Photo Caption: Results of the RTS,S phase III vaccine trial being conducted in Africa were presented at the 6th Multilateral Initiative on Malaria Pan-African Conference, Oct. 8, by Dr. Lucas Otieno, principal investigator at U.S. Army Medical Research Unit-Kenya
October 16, 2013
By Valecia Dunbar
WASHINGTON (Oct. 16, 2013) - Reports of the successful trials that could lead to the world's first malaria vaccine led the headlines of international news outlets this past week. Hidden within the story line is the critical role of researchers at the Walter Reed Army Institute of Research, or WRAIR, who have worked steadfastly for more than 20 years to help bring the vaccine to reality.
"Congratulations are due to the many former and current WRAIR investigators who have helped to develop and test this vaccine over the last 20 years," said Col. Robert Paris, director of the U.S. Military Malaria Research Program at WRAIR.
Results of the RTS,S phase III vaccine trial being conducted in Africa were presented at the 6th Multilateral Initiative on Malaria Pan-African Conference, Oct. 8, by Dr. Lucas Otieno, principal investigator at U.S. Army Medical Research Unit-Kenya, also known as USAMRU-K. Otieno has been involved in the "The Walter Reed Project" trials since 2005 and works from the campus of the Kenya Medical Research Institute in Nairobi, Kenya.
The phase III study involved more than 15,000 children across 11 sites in seven African countries. The results demonstrated a 46 percent reduction in clinical malaria episodes among infants and children vaccinated at five to 17 months of age, and 27 percent among infants vaccinated at six to 12 weeks.
According to the World Health Organization, malaria infected about 219 million people in 2010 and killed about 660,000 of them. Young children in Africa are most affected, with a child dying every minute from malaria.
Malaria is a mosquito-borne parasitic disease that kills hundreds of thousands of people each year. Although initial results indicate positive outcomes over the short term, results over the long term suggest the effectiveness of the vaccine decreases over time. Ongoing research will explore whether a booster dose can increase protection over the long term (after 18 months) as well as other tools, such as the use of bed nets, to reduce risk.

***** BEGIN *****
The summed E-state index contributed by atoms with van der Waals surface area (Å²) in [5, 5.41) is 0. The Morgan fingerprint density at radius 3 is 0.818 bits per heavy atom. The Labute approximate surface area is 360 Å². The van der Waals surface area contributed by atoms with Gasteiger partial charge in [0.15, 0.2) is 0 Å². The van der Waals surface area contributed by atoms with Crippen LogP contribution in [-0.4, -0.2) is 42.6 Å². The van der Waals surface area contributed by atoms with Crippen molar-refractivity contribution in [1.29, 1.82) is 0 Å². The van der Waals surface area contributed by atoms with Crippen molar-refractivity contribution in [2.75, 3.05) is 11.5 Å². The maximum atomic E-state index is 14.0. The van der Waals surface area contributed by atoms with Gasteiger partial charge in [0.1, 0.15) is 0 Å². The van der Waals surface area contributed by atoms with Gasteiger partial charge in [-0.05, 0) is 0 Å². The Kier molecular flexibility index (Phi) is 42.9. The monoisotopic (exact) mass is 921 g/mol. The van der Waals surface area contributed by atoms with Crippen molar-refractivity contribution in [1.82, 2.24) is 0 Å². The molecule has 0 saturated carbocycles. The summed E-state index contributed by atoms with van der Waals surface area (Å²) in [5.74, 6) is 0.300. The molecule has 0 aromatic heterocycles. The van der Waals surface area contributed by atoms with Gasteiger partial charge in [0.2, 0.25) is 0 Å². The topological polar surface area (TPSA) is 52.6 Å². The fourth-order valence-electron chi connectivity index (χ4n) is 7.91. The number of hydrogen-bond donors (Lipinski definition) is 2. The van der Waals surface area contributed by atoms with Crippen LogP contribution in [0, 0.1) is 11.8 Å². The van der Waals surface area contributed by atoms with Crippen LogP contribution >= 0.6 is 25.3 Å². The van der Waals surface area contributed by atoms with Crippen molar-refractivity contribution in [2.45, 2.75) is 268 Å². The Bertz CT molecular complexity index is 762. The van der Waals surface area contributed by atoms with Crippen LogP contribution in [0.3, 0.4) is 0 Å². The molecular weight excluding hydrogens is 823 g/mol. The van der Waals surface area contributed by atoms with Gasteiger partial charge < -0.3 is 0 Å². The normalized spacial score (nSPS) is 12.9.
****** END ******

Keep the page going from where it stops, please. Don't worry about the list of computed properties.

The successful trials give hope that a malaria vaccine will be available by 2015, the same year in which Glaxo Smith Kline announced it will seek licensure with the European Medicines Agency, the European model of the U.S. Food and Drug Administration.
The USAMRU-K Department of Emerging Infectious Diseases is the Kenyan arm of the U.S. Department of Defense Global Emerging Infectious Surveillance and Response System, or DOD-GEIS, a core component of the Armed Forces Health Surveillance Center.
USAMRU-K is located in Nairobi, Kenya on the campus of the Kenya Medical Research Institute and is one of five U.S. DOD overseas research laboratories. Being part of the global DOD GEIS partnership, USAMRU-K DEID promotes and facilitates national and international preparedness for emerging infections to protect the health of the public at large and U.S. DOD personnel.
For additional information, please visit:
USAMRU Kenya: http://www.usamrukenya.org/
USAMRU-K DEID: http://usamrukenya-deid.org/
Malaria Vaccine Initiative (MVI) Path: http://www.malariavaccine.org/about-overview.php
Army Medicine: http://armymedicine.mil/Pages/Home.aspx
Medical Research and Materiel Command: https://mrmc.amedd.army.mil/